I'm trying to liven up a Year 7 class on the Hundred Years War with a digression about ghosts. You know, how ghost stories were used by the medieval clergy to reinforce religious notions of punishment, retribution and purgatory. It seems a bit advanced for 7B, but my head of department, Judith Crock, insists it's part of the key stage 3 history syllabus.
At least Shanique seems interested. "St Brian's is haunted, Miss. Kayleigh said she saw somefink dreadful in the girls' toilets once." This is undoubtedly true, given that things lurk in the toilets at St Brian's to which no child should be exposed. But they are unmistakably man-made horrors.
"Yeah, it's true, Miss," confirms Michael. "If you call it four times it comes out of a mirror and slashes your head off and rips out your guts."
Michael watches a lot of videos.
Later in the day I find myself alone in the staffroom and wonder if I was too hasty in laughing off the children's tales. The curtains billow gently as the wind whistles through rattling window frames. I recall that St Brian's began life as a Victorian workhouse, and that our caretaker, Roy Striper, has had weird experiences in the boiler room. (But then Roy can often be seen on early September mornings "picking flowers" on the playing field. The kids call him the Mushroom Man.) "Ghosts! Pull yourself together, Charity," I mutter to myself when suddenly I see a blanched, ethereal shape flit across the room. An icy gust scatters my pile of reports to the floor. Stooping to pick them up I sense a presence and look up to see a listless figure drifting towards me. It stops and stares at me, then opens its mouth and wails mournfully. "NQT, I wear the chains I forged in life. I am here tonight to warn you that you have yet a chance and hope of escaping my fate." Or something like that.
What the hell is it? Is it Shanique's ghost? No, it's Cynthia Thyme from the technology department, and those are metaphorical chains round her ankles - carrier bags full of coursework assessments, target-setting, schemes of work and marking. She takes them everywhere.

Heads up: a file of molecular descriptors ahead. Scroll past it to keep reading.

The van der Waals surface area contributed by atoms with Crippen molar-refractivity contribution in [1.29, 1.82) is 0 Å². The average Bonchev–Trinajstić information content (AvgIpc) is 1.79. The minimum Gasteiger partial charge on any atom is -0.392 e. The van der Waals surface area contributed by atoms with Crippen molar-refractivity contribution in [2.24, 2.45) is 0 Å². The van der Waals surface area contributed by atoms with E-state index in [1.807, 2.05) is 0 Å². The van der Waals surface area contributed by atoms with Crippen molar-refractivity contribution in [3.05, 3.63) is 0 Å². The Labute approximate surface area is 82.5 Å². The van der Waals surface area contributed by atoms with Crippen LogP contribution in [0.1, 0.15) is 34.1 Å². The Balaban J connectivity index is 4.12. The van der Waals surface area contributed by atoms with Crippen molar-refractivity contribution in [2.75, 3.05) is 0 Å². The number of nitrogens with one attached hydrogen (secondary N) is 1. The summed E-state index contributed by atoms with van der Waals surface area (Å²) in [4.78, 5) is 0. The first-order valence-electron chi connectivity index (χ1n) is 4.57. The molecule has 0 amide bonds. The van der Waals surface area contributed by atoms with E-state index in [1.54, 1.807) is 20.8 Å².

Cynthia's been stalking the corridors of St Brian's for years, an invisible spectre ignored by staff and pupils alike. The only time her presence registers is during her heated telephone calls to the pensions agency, occupational health or her "association rep".
She's been trying to get early retirement since corporal punishment was abolished and teachers lost the respect of their pupils. Like all ghosts, she lives in purgatory, doomed to see the end but never to reach it.
Cynthia is by no means the oldest member of staff at St Brian's, she's just the most past it, exhausted by years of change and initiatives and living through the horror of her subject - needlework - being subsumed into the technology department. I try to imagine her former self, but it's difficult conjuring up a time when girls wore bobby socks rather than thongs, and a trip to the school nurse was to have your hair checked for nits rather than to demand a nicotine patch.
I feel sad as she trails out of the room. I know she's going nowhere but, half-dead or half-alive, the school needs her. The only way Cynthia Thyme will leave St Brian's is in a box.
Next week: Happy Valentine's Day